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Alex knew at an early age that he had a knack for arguing. Coming from a politically-charged family, debates were common around the dinner table. He is the first to attend law school among a hard-working family of many professions. During his undergraduate education, he took an interest in sociology and criminal justice. At first, he was inclined to focus on criminal law before attending Lewis & Clark. As he advanced through law school he grew more interested in tort law and helping those who are less legally savvy get what they deserve from the justice system.

RizkLaw isn’t Alex’s first experience working for a law firm. When he lived in the Seattle area during his undergrad years, Alex worked for Robert D. Butler where he assisted primarily in the firm’s employment, discrimination, and harassment cases. Today, Alex is wrapping up his final year at Lewis & Clark. He found out about RizkLaw through a law school classmate who attended a legal networking event. Richard happened to be there, in need of an assistant.

Why RizkLaw?

After meeting with Richard, the pair got along swell. RizkLaw runs like a family business with five legal experts in charge of the whole operation and Richard at the helm. The staff is easy-going and everyone shares the same goals of lifting up those who fall down on hard times. At an established firm like RizkLaw, Alex has great potential to sharpen his skills and develop his experience. As a certified law student, Alex is allowed by the State of Oregon to argue motions and appeals under Richard’s supervision.

Favorite Part about RizkLaw

Like everybody at the firm, Alex is focused on making sure each client gets what they deserve for their personal injury claims. It is astounding to realize the way in which insurance companies do their best to hold out on money that insured parties desperately need when they have been injured and are out of work. Getting good resolutions for clients is an uphill struggle with a satisfying reward.

Scholarly Involvement

Alex looks forward to his upcoming moot court competition at Lewis & Clark Law School. His team is competing for the Pacific Northwest Regionals against other schools. This is a prime opportunity for law students to practice their oral and written arguments. Participation gives them a “leg up” upon graduation, as it shows potential employers that they have the capacity to construct proper legal arguments and argue them verbally in a coherent and assertive fashion.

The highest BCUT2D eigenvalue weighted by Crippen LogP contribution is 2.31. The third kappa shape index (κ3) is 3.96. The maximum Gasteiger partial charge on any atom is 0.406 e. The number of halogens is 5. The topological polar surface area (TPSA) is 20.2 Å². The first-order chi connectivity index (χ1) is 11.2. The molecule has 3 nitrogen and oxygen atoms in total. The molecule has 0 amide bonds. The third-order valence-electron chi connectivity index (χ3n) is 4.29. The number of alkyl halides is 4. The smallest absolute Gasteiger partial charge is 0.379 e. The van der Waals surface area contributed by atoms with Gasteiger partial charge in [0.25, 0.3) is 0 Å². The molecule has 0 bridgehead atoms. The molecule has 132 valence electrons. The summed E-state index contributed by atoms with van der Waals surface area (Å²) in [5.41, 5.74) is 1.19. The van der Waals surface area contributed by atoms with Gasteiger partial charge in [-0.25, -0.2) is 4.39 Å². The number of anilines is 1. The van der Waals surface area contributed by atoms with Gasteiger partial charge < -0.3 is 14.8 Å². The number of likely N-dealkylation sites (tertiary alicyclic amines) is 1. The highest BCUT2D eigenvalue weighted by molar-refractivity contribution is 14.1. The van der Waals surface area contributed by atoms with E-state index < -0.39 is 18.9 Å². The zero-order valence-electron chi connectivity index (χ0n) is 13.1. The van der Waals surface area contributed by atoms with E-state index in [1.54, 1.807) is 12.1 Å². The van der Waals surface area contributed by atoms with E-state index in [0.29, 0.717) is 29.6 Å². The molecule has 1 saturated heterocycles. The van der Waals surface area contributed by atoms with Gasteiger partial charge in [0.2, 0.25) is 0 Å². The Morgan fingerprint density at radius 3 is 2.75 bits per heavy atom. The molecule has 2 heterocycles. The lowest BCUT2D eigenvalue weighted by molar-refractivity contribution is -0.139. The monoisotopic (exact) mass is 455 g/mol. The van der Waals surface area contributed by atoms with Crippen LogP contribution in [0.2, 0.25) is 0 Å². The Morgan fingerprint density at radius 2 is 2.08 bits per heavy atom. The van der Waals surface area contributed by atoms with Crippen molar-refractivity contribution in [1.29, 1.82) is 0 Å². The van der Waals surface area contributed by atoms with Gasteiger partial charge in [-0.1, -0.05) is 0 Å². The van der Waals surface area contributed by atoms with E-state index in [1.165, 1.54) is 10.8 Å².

The 100-year old competition is not a requirement for law students to graduate, but is a great extracurricular activity to network with other prospective lawyers and practice litigation in front of real appellate judges from all over the Washington court system.

What lies ahead?

Alex takes a strong interest in constitutional law, or the area of law that encompasses protecting the civil rights of citizens, as well as making sure that government authorities don’t overstep their boundaries. Particularly, he has his sights on the protection of 4th amendment rights, or the right to be free from unreasonable searches and seizures.

Today, a person accused of criminal activity can file a motion to suppress evidence found in a manner that violated his or her civil rights. In addition, that person may also sue the city for violating those rights in the first place. Alex hopes to grow with RizkLaw so that he may lead the firm to one day defend such rights that are protected by the Constitution.

RizkLaw is well situated to dive into this realm in the future, as the interests at issue in personal injury and Constitutional law often blend. For instance, the Oregon Supreme Court’s recent decision in Horton v. OHSU implicates not only a plaintiff’s right to be fully compensated for her injuries, but likewise the Constitutional right to jury trial.

Thoughts on Horton

In Horton v. OHSU, a child was severely damaged due to negligence by medical staff at Oregon Health and Science University. He will need treatment for a lifetime. Yet, the Oregon Supreme Court held that a cap of $3 million for that lifetime of treatment is sufficient when the defendant is a public entity.

In law school, Alex has extensively researched the history of common law. Per that common law that has shaped our civilization for centuries, you have the right to a jury of your peers to determine how much you have been damaged by another party. Up until Horton, that right was the law of Oregon. In imposing caps, the State takes away the power of the jury to decide how much a plaintiff deserves. RizkLaw, along with many Oregon plaintiff’s lawyers, hopes to reverse this ruling through cases and legislation, so that injured people can once again be fully compensated for their injuries.

RizkLaw takes a human approach to navigating the claims process. Attorney Richard Rizk has years of valuable experience working from the other side of the table, having been a defense attorney for insurance companies. He gets enormous satisfaction knowing that he can help clients get good resolutions they would not have otherwise. Call (503) 245-5677 for a free personal injury consultation in Portland.